Poetry is all the rage these days. It made the news when the National Youth Poet Laureate Amanda Gorman recited her poem, “The Hill We Climb,” at the inauguration of President Biden. B’nai B’rith was especially pleased to hear her message that included her quote of a line from Michah 4:4, "Everyone shall sit in safety under his own vine and fig tree and there shall be none to make him afraid." These words were the sentiments of George Washington in 1790 to the congregants of Touro Synagogue in Rhode Island. This promise was made to the Jews of that time and continues to be the world we want for ourselves and Jewish communities everywhere.
This quote has become the foundation of B’nai B’rith’s None Shall Be Afraid project that was developed to continue our efforts to bring awareness to and speak out against anti-Semitism. The project contains resources and an action campaign to help individuals and communities get involved and add their voice to speak out against anti-Semitism.
Ms. Gorman was also featured as the first poet to recite an original poem during a Super Bowl this year. This poem was titled “Chorus of the Captains,” and paid tribute to honoree captains, chosen by the NFL as examples of the essential workers who have been hard at work during the COVID-19 crisis. This was another important message, echoing B’nai B’rith’s agenda to assist during times such as this, to help those in need and to appreciate the healthcare workers and volunteers whose efforts make the response to deal with the pandemic possible.
Poetry has been a part of education for centuries. There are poems we remember being taught in school, usually by memorizing them. The first stanzas still come to mind even though many years have passed since then, and we remember enough to find them on the internet. From Joyce Kilmer’s “Trees,” to “The Rime of the Ancient Mariner” by Coleridge, we learned to use descriptive language about nature and the world around us.
I recall another school assignment: to experience poetry by writing a haiku. This is a Japanese form of poetry written in three lines with 17 syllables total. I remember I wrote about clouds. How wonderful it was for me to staff the Kakehashi Mission in Japan in 2016, sponsored by the government of Japan in cooperation with B’nai B’rith to provide a cultural experience for young professionals. We toured a forest dedicated to the great master Basho, the father of haiku, where it was said he often wrote. We sat in this tranquil setting to learn about him and be inspired to write our own Haiku poem. His legacy to the world is this form of poetry. While the Kakehashi program is on hold due to the pandemic, B’nai B’rith continues to hold important programming with the Embassy of Japan virtually, until it can be resumed.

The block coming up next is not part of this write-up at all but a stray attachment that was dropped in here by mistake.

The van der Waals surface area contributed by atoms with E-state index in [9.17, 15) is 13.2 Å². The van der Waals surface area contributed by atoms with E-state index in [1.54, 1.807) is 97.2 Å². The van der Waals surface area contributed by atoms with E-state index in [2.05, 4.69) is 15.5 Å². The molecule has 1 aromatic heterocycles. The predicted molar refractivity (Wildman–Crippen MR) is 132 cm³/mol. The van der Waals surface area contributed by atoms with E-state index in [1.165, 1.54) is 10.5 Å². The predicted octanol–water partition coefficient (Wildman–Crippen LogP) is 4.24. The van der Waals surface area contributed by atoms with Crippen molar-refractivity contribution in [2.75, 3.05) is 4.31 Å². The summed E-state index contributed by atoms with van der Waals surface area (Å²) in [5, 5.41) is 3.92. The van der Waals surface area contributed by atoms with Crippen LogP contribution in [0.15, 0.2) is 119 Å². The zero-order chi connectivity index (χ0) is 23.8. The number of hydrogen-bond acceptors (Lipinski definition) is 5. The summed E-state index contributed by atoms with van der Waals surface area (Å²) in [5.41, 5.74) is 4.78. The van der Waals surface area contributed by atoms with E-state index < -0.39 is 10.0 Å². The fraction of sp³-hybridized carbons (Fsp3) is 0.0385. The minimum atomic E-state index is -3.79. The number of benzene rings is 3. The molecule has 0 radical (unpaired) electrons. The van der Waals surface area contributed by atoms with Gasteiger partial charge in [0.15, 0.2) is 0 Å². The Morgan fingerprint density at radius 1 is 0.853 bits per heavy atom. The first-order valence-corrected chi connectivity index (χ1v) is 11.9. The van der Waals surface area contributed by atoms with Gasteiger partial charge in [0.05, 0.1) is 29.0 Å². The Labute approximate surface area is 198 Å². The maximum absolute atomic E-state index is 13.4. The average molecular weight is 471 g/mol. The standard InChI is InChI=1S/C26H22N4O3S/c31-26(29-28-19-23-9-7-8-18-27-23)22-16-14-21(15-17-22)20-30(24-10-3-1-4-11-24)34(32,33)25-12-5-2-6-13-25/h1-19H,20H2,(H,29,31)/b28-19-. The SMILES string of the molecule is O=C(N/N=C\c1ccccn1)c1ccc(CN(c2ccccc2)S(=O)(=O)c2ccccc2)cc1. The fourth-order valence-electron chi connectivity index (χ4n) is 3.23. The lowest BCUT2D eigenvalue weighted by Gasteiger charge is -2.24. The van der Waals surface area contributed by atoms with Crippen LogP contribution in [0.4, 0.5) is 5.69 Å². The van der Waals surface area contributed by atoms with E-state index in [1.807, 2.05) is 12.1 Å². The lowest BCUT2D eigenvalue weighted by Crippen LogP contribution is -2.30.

Parents read young children rhyming books because they are a fun learning tool. The sing-song voice and accompanying visuals open the door to words for a young child. This format was often used by participants in the B’nai B’rith Diverse Minds Writing Contest. The contest asked high school students to write books for young children about diversity and respect, and many wrote in this poetic rhyming form. The books reached thousands of students and provided the winners of the contest $337,000 in college scholarships. Forty-one of the original books were published by B’nai B’rith.
Poetry is a healer, describing love and broken hearts. Poetry has described historic events and becomes the words of future anthems and folk songs. It is a way to express how you feel, when you are in pain or feeling joy.
The poem “Unto Every Person There is a Name,” by the Israeli poet Zelda, became a cornerstone of the commemorative project “Unto Every Person There is a Name,” included with the thematic materials Yad Vashem and the project’s International Committee provide each year on Yom Hashoah. This is a means to remember the victims of the Holocaust and the generation of survivors that have contributed to the establishment of the State of Israel and the Jewish people around the world.
B’nai B’rith has proudly served as the North American sponsor of this program since 1989 and invites you to participate in the 2021 virtual event that will be held on April 8. The B’nai B’rith World Center in Jerusalem represents B’nai B’rith on the committee and, in cooperation with the B’nai B’rith Center for Jewish Identity, we have provided this program to communities and campuses each year.
More details will be available shortly and you can join us by bringing this program to your community by watching along with the worldwide family of B’nai B’rith. For more information please contact me at firstname.lastname@example.org.
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